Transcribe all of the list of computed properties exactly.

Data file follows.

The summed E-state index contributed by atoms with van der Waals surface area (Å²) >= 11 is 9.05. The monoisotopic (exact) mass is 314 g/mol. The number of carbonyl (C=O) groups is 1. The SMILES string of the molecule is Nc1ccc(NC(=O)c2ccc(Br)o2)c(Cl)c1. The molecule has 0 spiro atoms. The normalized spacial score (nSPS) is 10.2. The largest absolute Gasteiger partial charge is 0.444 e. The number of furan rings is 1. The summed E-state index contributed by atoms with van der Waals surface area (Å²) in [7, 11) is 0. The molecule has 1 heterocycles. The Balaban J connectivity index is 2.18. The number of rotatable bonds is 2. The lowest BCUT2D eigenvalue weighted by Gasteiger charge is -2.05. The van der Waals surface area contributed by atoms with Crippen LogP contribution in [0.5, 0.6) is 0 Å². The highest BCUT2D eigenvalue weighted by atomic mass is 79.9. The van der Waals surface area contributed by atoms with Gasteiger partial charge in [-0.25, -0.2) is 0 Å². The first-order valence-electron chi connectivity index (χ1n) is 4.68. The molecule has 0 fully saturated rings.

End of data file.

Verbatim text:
The summed E-state index contributed by atoms with van der Waals surface area (Å²) >= 11 is 9.05. The monoisotopic (exact) mass is 314 g/mol. The number of carbonyl (C=O) groups is 1. The SMILES string of the molecule is Nc1ccc(NC(=O)c2ccc(Br)o2)c(Cl)c1. The molecule has 0 spiro atoms. The normalized spacial score (nSPS) is 10.2. The largest absolute Gasteiger partial charge is 0.444 e. The number of furan rings is 1. The summed E-state index contributed by atoms with van der Waals surface area (Å²) in [7, 11) is 0. The molecule has 1 heterocycles. The Balaban J connectivity index is 2.18. The number of rotatable bonds is 2. The lowest BCUT2D eigenvalue weighted by Gasteiger charge is -2.05. The van der Waals surface area contributed by atoms with Crippen LogP contribution in [0.5, 0.6) is 0 Å². The highest BCUT2D eigenvalue weighted by atomic mass is 79.9. The van der Waals surface area contributed by atoms with Gasteiger partial charge in [-0.25, -0.2) is 0 Å². The first-order valence-electron chi connectivity index (χ1n) is 4.68. The molecule has 0 fully saturated rings.